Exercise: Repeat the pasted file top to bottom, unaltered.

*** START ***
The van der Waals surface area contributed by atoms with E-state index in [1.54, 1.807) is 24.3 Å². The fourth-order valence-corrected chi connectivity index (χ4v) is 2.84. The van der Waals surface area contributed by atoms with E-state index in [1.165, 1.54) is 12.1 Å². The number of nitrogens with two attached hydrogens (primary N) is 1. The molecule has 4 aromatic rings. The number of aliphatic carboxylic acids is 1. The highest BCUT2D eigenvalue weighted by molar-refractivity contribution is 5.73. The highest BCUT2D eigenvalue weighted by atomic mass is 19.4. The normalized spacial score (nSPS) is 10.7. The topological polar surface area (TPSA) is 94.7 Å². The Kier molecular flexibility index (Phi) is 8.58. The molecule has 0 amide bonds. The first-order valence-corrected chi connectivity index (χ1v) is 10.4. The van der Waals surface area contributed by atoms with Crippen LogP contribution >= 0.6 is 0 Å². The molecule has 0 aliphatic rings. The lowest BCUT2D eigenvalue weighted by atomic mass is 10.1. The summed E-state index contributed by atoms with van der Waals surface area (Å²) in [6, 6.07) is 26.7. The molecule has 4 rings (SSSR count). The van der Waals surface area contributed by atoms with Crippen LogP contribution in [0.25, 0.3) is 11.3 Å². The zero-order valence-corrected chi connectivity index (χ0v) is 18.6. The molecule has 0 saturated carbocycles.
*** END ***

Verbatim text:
The van der Waals surface area contributed by atoms with E-state index in [1.54, 1.807) is 24.3 Å². The fourth-order valence-corrected chi connectivity index (χ4v) is 2.84. The van der Waals surface area contributed by atoms with E-state index in [1.165, 1.54) is 12.1 Å². The number of nitrogens with two attached hydrogens (primary N) is 1. The molecule has 4 aromatic rings. The number of aliphatic carboxylic acids is 1. The highest BCUT2D eigenvalue weighted by molar-refractivity contribution is 5.73. The highest BCUT2D eigenvalue weighted by atomic mass is 19.4. The normalized spacial score (nSPS) is 10.7. The topological polar surface area (TPSA) is 94.7 Å². The Kier molecular flexibility index (Phi) is 8.58. The molecule has 0 amide bonds. The first-order valence-corrected chi connectivity index (χ1v) is 10.4. The van der Waals surface area contributed by atoms with Crippen LogP contribution >= 0.6 is 0 Å². The molecule has 0 aliphatic rings. The lowest BCUT2D eigenvalue weighted by atomic mass is 10.1. The summed E-state index contributed by atoms with van der Waals surface area (Å²) in [6, 6.07) is 26.7. The molecule has 4 rings (SSSR count). The van der Waals surface area contributed by atoms with Crippen LogP contribution in [0.25, 0.3) is 11.3 Å². The zero-order valence-corrected chi connectivity index (χ0v) is 18.6. The molecule has 0 saturated carbocycles.